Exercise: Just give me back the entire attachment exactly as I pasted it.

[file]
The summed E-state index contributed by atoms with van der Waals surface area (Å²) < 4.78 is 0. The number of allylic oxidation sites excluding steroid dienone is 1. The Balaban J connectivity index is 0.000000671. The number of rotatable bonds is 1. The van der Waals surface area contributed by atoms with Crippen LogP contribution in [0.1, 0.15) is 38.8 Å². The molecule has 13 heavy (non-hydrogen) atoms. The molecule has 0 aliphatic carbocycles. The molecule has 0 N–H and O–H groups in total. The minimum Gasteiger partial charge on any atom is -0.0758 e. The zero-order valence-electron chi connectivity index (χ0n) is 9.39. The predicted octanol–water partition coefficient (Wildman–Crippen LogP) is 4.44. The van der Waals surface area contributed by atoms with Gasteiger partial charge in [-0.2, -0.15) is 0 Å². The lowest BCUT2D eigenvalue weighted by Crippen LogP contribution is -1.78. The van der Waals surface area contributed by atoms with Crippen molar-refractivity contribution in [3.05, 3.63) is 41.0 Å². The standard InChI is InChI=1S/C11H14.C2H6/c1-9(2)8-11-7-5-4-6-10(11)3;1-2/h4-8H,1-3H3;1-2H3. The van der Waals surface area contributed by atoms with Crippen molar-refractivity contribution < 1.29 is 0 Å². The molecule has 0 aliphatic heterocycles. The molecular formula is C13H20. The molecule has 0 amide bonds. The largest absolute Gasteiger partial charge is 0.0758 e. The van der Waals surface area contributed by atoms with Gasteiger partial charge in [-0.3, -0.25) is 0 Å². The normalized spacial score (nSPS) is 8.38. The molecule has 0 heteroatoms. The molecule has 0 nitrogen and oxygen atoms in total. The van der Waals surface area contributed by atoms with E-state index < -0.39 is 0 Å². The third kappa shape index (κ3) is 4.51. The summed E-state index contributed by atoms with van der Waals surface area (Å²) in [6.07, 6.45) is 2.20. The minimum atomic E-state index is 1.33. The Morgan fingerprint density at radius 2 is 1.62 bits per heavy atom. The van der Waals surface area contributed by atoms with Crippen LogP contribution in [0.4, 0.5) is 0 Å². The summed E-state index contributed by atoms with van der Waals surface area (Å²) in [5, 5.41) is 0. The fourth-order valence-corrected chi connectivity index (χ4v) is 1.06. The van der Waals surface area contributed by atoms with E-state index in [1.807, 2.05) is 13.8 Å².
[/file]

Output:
The summed E-state index contributed by atoms with van der Waals surface area (Å²) < 4.78 is 0. The number of allylic oxidation sites excluding steroid dienone is 1. The Balaban J connectivity index is 0.000000671. The number of rotatable bonds is 1. The van der Waals surface area contributed by atoms with Crippen LogP contribution in [0.1, 0.15) is 38.8 Å². The molecule has 13 heavy (non-hydrogen) atoms. The molecule has 0 aliphatic carbocycles. The molecule has 0 N–H and O–H groups in total. The minimum Gasteiger partial charge on any atom is -0.0758 e. The zero-order valence-electron chi connectivity index (χ0n) is 9.39. The predicted octanol–water partition coefficient (Wildman–Crippen LogP) is 4.44. The van der Waals surface area contributed by atoms with Gasteiger partial charge in [-0.2, -0.15) is 0 Å². The lowest BCUT2D eigenvalue weighted by Crippen LogP contribution is -1.78. The van der Waals surface area contributed by atoms with Crippen molar-refractivity contribution in [3.05, 3.63) is 41.0 Å². The standard InChI is InChI=1S/C11H14.C2H6/c1-9(2)8-11-7-5-4-6-10(11)3;1-2/h4-8H,1-3H3;1-2H3. The van der Waals surface area contributed by atoms with Crippen molar-refractivity contribution < 1.29 is 0 Å². The molecule has 0 aliphatic heterocycles. The molecular formula is C13H20. The molecule has 0 amide bonds. The largest absolute Gasteiger partial charge is 0.0758 e. The van der Waals surface area contributed by atoms with Gasteiger partial charge in [-0.3, -0.25) is 0 Å². The normalized spacial score (nSPS) is 8.38. The molecule has 0 heteroatoms. The molecule has 0 nitrogen and oxygen atoms in total. The van der Waals surface area contributed by atoms with E-state index < -0.39 is 0 Å². The third kappa shape index (κ3) is 4.51. The summed E-state index contributed by atoms with van der Waals surface area (Å²) in [6.07, 6.45) is 2.20. The minimum atomic E-state index is 1.33. The Morgan fingerprint density at radius 2 is 1.62 bits per heavy atom. The van der Waals surface area contributed by atoms with Crippen LogP contribution in [0.4, 0.5) is 0 Å². The summed E-state index contributed by atoms with van der Waals surface area (Å²) in [5, 5.41) is 0. The fourth-order valence-corrected chi connectivity index (χ4v) is 1.06. The van der Waals surface area contributed by atoms with E-state index in [1.807, 2.05) is 13.8 Å².